I love the rails because I can imagine a world someday without trains as we know them. I can envision a world that doesn’t’ need to move so much produce and so many people about. It’s a saner place. It’s a utopia maybe, but it’s part of a bigger constellation of qualities that on a different planet earth could make me feel whole and stable, not this sick and anxious creature I am now who quivers in his own body and can’t handle the idea of what others call “success” and “normalcy.” As I am I love the rails and the whole subterranean world that surrounds them, just like I love other infrastructures of the submerged. I love the bridges and tunnels and overpasses. I lust after the concrete walls filled with tags. I tromp through broken glass and industrial waste and rest my tired feet under the cool shadows of grain towers and stacked bricks. In this strange way the machine has only been half winning these past several hundred years. The megamachine might have conquered the land into its expansive grid. It might have sucked the imagination and magic from the world and clamped down upon it a rigid metal break under hot sulfur and tungsten spotlights, measured, harvested, poisoned and consumed. All the same though, this very machine is run by men and women who are dissatisfied on many levels. Lurking below the scaffolds and engines exist a silent world of travelers and poor people, criminals and modern day saints, insane prophets, houseless but don’t call them homeless, riff raff and migrants, all who flux about in ways that defy the linear logic of the computerized monster. Subversion. A true kind of beauty and hope offered up from way down.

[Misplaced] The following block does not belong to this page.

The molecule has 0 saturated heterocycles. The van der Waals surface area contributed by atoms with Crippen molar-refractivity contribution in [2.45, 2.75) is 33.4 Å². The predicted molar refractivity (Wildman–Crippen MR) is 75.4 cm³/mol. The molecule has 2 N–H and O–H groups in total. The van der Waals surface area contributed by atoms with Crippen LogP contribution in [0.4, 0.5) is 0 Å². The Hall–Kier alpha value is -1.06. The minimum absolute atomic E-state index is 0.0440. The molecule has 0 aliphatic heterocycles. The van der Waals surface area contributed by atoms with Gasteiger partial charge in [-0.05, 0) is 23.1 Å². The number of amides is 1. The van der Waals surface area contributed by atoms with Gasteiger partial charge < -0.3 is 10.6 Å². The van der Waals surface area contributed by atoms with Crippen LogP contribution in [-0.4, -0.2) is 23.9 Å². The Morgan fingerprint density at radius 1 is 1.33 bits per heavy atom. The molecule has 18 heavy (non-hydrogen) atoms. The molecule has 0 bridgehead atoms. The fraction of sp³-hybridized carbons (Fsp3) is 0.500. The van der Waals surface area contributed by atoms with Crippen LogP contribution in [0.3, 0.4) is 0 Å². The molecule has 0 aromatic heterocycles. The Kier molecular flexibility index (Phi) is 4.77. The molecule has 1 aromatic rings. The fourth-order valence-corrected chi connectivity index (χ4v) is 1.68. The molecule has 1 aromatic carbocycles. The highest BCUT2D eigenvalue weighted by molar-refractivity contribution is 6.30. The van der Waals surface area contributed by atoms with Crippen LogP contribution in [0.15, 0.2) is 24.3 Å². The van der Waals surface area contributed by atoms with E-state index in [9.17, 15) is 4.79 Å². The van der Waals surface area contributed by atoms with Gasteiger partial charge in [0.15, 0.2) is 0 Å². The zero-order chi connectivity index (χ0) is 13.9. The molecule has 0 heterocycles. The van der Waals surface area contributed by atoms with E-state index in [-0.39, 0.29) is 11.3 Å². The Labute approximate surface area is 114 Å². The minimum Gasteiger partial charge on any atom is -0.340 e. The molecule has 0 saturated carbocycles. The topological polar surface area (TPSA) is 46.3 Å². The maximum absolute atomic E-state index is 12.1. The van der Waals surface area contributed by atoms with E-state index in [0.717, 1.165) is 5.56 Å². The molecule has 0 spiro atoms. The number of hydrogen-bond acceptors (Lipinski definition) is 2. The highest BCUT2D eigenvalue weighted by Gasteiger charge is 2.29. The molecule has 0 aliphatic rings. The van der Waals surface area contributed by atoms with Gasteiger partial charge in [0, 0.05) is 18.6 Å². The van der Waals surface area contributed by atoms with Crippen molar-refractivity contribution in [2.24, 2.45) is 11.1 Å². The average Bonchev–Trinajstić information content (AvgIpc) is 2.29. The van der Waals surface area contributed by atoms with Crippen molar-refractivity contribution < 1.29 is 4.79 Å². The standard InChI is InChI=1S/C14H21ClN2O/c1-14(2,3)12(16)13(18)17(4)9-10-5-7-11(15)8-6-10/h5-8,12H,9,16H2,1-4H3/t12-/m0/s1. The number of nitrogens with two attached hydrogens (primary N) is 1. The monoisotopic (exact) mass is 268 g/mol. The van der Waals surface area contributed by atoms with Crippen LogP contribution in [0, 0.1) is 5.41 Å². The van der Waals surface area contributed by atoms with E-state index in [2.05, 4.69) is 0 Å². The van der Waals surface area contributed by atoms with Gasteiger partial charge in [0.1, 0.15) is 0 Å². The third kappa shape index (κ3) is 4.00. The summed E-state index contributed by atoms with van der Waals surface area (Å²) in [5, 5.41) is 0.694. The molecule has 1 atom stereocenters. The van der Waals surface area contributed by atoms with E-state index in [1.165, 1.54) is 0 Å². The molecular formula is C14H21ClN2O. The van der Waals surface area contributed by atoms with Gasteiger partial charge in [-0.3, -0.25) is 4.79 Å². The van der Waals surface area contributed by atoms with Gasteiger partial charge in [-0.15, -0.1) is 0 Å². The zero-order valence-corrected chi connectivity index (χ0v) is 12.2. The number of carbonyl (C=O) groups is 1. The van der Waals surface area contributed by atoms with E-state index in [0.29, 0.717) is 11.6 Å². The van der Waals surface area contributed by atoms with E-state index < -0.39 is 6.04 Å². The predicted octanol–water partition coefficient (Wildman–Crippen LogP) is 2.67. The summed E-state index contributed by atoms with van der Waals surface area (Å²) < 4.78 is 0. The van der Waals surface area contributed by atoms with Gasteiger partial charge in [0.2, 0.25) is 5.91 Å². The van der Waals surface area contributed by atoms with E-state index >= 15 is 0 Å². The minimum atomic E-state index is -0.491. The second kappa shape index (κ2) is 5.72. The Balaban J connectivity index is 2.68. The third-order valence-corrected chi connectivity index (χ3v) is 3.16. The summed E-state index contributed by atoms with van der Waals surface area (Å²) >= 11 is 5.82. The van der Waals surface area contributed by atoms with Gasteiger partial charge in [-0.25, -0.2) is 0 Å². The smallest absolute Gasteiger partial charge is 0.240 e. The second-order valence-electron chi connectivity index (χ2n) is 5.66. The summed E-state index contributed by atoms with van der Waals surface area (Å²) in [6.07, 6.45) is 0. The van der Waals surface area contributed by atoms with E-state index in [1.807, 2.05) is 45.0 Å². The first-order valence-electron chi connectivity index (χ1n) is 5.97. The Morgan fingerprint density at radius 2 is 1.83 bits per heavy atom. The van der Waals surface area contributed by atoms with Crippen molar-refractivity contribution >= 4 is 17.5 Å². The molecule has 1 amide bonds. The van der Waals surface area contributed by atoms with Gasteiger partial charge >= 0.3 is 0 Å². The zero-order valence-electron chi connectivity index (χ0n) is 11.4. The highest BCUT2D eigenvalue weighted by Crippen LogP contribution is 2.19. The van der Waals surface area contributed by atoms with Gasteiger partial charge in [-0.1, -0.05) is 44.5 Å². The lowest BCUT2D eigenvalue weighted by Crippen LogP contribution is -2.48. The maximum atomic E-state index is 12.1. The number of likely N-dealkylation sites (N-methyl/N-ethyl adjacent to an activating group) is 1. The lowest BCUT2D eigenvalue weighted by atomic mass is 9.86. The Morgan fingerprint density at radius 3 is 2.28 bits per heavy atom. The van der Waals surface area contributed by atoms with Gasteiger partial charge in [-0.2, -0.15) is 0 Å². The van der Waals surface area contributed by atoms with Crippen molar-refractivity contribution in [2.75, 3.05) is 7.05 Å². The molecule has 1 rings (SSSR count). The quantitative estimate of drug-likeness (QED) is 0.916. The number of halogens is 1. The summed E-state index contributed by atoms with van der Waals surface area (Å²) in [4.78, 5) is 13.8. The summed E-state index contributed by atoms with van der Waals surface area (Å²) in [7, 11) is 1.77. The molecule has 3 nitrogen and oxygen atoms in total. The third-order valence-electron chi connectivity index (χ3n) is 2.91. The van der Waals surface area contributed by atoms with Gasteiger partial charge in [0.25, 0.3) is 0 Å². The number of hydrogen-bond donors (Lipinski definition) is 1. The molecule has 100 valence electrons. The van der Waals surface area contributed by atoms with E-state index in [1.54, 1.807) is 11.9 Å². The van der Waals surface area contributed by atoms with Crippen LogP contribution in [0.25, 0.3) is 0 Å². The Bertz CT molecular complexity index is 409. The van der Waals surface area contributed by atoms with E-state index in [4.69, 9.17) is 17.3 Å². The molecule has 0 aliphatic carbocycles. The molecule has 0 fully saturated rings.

I had been watching the Norfolk Southern’s yard in New Orleans since not long after the mighty hurricane blew over and provided cover for the city’s plunder. My first foray across those tracks was with a friend who led me hazardously through one long string of cars after another. We were too impatient to walk around. We climbed through several trains caring not if they were powered up and about to jolt or smash together. Honestly at the time we didn’t know any better. Later that week I stood above the yard on the Robertson Avenue bridge peering down at the longest link of piggy backed flat cars carrying the now infamous first delivery of FEMA trailers. I remember those hundreds of trailers. They sat in that damn yard for a week or so. I crossed through there daily to and from the Marigny and 9th Ward. This was December 2005. New Orleans had just been fatally stabbed in the back, by the USA, by the savage mega-machine. By the fucking C-word.